While major fashion brands unveil their latest styles this week in New York as part of Fashion Week, Twitter yesterday unveiled a new look that is as eye-catching as some of the fashions you'll see on display on the runway.
The goal: provide "an easier, faster, and richer experience". The plan: role out some major changes to portions of the Twitter userbase over the next several weeks. The reaction?
With most redesigns, there's the good, bad, and sometimes the ugly. Unlike, say, Digg, which was pummeled by users following its recent redesign, Twitter's new design is unlikely to spark revolt. But that doesn't mean that it isn't bold. It is, albeit in more subtle ways that reflect Twitter's belief that it provides a "consumption environment".
Here's a breakdown of the good, the bad, and the ugly.
More multimedia. 25% of Twitter's more than 90m tweets per day contain links, and a lot of those links lead to multimedia content. The new Twitter makes it far easier to view tweets that link to photos and videos, as multimedia content from popular sites such as YouTube, Flickr and TwitPic is now embedded on Twitter itself.
More context. The new detail pane does more than display multimedia content. Twitter is using it to display related tweets, mini profiles and maps. The pane adds some much-needed context to 140 character tweets.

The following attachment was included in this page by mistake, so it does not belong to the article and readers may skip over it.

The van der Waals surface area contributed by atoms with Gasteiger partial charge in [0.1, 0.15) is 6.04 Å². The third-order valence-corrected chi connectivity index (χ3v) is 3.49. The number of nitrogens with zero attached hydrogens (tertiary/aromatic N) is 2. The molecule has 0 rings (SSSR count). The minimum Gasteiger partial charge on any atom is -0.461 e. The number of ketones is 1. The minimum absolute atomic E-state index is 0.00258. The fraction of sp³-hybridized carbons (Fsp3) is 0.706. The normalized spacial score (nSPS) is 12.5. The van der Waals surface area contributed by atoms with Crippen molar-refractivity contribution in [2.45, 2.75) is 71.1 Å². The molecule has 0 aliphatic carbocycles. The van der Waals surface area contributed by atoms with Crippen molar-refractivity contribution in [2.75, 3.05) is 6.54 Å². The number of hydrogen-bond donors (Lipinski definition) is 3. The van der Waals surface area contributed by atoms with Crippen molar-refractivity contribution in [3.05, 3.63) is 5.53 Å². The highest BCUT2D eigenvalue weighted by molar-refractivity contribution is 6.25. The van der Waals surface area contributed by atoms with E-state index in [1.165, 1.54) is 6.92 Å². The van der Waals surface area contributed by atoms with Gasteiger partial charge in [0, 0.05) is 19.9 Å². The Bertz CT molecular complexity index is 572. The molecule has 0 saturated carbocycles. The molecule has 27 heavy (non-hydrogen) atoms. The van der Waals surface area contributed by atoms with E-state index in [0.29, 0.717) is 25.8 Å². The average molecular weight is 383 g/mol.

It's intuitive. From the looks of the video demonstrating some of Twitter 2.0's new features, Twitter has managed to create a genuinely intuitive web-based interface. In addition to the new interface features supporting the display of multimedia and contextual information, Twitter has added an infinite scroll making it possible to view the Twitter timeline without having to click "more" again and again.
It's less simple. Twitter's simplicity is arguably one of the big reasons it's so popular. The new Twitter may be intuitive and well thought-out, but it's not the simple Twitter that many have come to know and love. That may upset some users.
More spam. The new details pane could for obvious reasons be an attractive feature to spammers. And if they start taking advantage of it, it will be bad news for the quality of the overall Twitter experience.
Twitter still can't compete with desktop clients. In my opinion, Twitter's needs as a business require it to exert greater control over how individuals and businesses interact with its services. By creating a more compelling experience on Twitter.com, Twitter is trying to do exactly that. But even so, the new Twitter won't bring third party desktop client users back, and it may not keep Twitter.com users from moving to a desktop client as their use grows.
Twitter is still Twitter. Say the word 'Twitter' and you're likely to get a smile or a roll of the eyes. Love it or hate it, Twitter is an inherently limited service. While a company like Facebook has rapdily evolved and taken big risks, Twitter really hasn't. Perhaps that's not a bad thing, but it's still nice to think that there's something more to Twitter that's just waiting to be revealed. This redesign won't reveal it.
Photo credit: carrotcreative via Flickr.